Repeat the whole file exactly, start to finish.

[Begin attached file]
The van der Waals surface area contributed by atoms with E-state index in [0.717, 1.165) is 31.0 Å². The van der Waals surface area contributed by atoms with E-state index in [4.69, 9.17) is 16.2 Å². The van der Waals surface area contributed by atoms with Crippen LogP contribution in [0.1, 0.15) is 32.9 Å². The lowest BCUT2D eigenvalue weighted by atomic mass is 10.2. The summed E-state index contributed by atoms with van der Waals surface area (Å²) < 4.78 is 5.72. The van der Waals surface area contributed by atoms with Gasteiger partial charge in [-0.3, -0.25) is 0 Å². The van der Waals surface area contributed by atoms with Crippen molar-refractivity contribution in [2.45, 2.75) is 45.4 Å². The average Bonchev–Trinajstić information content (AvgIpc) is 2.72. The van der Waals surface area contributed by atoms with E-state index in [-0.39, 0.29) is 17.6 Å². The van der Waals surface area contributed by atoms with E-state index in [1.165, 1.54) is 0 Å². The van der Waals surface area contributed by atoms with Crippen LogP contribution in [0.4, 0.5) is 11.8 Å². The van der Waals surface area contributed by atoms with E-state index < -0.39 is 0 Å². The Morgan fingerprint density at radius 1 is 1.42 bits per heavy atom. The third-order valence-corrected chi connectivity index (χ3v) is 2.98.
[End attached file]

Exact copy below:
The van der Waals surface area contributed by atoms with E-state index in [0.717, 1.165) is 31.0 Å². The van der Waals surface area contributed by atoms with E-state index in [4.69, 9.17) is 16.2 Å². The van der Waals surface area contributed by atoms with Crippen LogP contribution in [0.1, 0.15) is 32.9 Å². The lowest BCUT2D eigenvalue weighted by atomic mass is 10.2. The summed E-state index contributed by atoms with van der Waals surface area (Å²) < 4.78 is 5.72. The van der Waals surface area contributed by atoms with Gasteiger partial charge in [-0.3, -0.25) is 0 Å². The van der Waals surface area contributed by atoms with Crippen molar-refractivity contribution in [2.45, 2.75) is 45.4 Å². The average Bonchev–Trinajstić information content (AvgIpc) is 2.72. The van der Waals surface area contributed by atoms with E-state index in [-0.39, 0.29) is 17.6 Å². The van der Waals surface area contributed by atoms with E-state index in [1.165, 1.54) is 0 Å². The van der Waals surface area contributed by atoms with Crippen LogP contribution in [0.4, 0.5) is 11.8 Å². The van der Waals surface area contributed by atoms with E-state index < -0.39 is 0 Å². The Morgan fingerprint density at radius 1 is 1.42 bits per heavy atom. The third-order valence-corrected chi connectivity index (χ3v) is 2.98.